Epidemiological studies in South Africa show increasing prevalence rates of asthma and allergic sensitisation in both urban and rural Black African communities, and narrowing of the urban-rural gradient.
There is a paucity of current data on bronchial hyper-responsiveness (BHR) in urban Black African children, associations between asthma and BHR and the relationship between BHR, allergen sensitisation and other atopic diseases.
To determine asthma and allergy phenotypes in unselected urban Black African (Xhosa-speaking) teenagers and to associate BHR with asthma, other atopic diseases and allergen sensitisation
Cross sectional study of two hundred and eleven urban high school Xhosa children. Modified ISAAC questionnaires regarding asthma, eczema and rhinitis were administered. BHR was assessed by methacholine challenge using hand-held nebulisers. Skinprick tests (SPT) were performed to 8 aeroallergens and 4 food allergens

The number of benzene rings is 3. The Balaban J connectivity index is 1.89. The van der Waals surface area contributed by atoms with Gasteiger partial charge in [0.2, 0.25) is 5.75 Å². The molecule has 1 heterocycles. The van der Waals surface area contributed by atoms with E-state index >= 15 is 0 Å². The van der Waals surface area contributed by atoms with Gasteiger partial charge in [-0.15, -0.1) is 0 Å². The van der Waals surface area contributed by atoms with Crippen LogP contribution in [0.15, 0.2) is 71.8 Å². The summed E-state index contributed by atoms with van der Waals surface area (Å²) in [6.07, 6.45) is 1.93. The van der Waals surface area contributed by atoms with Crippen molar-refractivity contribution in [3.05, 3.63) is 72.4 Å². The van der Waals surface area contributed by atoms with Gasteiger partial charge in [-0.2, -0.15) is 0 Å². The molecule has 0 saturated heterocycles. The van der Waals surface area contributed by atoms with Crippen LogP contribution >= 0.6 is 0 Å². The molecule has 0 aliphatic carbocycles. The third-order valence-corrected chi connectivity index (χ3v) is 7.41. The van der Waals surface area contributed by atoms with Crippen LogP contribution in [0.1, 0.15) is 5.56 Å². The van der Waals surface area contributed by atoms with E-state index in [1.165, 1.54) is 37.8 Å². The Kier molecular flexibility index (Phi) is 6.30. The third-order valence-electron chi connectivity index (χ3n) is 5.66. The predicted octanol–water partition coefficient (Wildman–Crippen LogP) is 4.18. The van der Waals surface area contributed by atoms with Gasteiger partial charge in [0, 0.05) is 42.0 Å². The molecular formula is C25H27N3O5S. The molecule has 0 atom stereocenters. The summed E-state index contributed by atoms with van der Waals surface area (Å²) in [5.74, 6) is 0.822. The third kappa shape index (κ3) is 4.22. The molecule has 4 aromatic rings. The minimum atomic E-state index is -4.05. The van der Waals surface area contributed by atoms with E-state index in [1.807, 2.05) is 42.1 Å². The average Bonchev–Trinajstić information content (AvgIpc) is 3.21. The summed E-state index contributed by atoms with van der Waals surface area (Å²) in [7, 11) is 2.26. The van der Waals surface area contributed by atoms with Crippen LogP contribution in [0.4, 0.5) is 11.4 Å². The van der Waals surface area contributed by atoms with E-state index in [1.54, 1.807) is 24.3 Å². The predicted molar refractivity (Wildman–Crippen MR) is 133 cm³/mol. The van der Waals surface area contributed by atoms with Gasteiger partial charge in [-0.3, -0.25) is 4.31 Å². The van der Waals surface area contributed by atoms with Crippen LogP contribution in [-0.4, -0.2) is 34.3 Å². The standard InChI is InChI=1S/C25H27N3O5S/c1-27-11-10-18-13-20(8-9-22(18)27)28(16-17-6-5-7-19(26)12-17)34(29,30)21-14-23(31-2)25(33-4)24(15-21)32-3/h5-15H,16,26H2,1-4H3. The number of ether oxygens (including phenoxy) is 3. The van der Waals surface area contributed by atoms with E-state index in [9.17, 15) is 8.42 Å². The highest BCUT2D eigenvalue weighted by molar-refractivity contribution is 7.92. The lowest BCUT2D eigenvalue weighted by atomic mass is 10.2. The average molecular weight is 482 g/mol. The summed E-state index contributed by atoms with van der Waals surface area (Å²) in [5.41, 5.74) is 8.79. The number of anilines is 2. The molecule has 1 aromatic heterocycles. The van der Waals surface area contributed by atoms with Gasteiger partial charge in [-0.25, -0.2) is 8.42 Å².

Asthma was reported in 9% and 16 % demonstrated BHR. Rhinitis was reported in 48% and eczema in 19%. Asthma was strongly associated with BHR. Asthma was associated with eczema whereas BHR was associated with rhinitis.
SPTs were positive in 34% of subjects; aeroallergens in 32%, food allergens 5%. The most common sensitivities were to house dust mites (HDM) and German cockroach. BHR was associated with sensitivity to any aeroallergen, Cat, HDM, Cockroach and Bermuda grass. Number of positive SPTs was associated with asthma and BHR. With each level of SPT positivity there is 40% increased prevalence of asthma and 70% increased prevalence of BHR.
The rate of allergen sensitisation in subjects with BHR (72%) was much higher than those without BHR (28%); house dust mite sensitivity: 69% in subjects with BHR and 18% in those without.
These are the highest rates of allergen sensitisation in subjects with BHR documented in the African setting and the widest difference in sensitisation rates between subjects with and without BHR.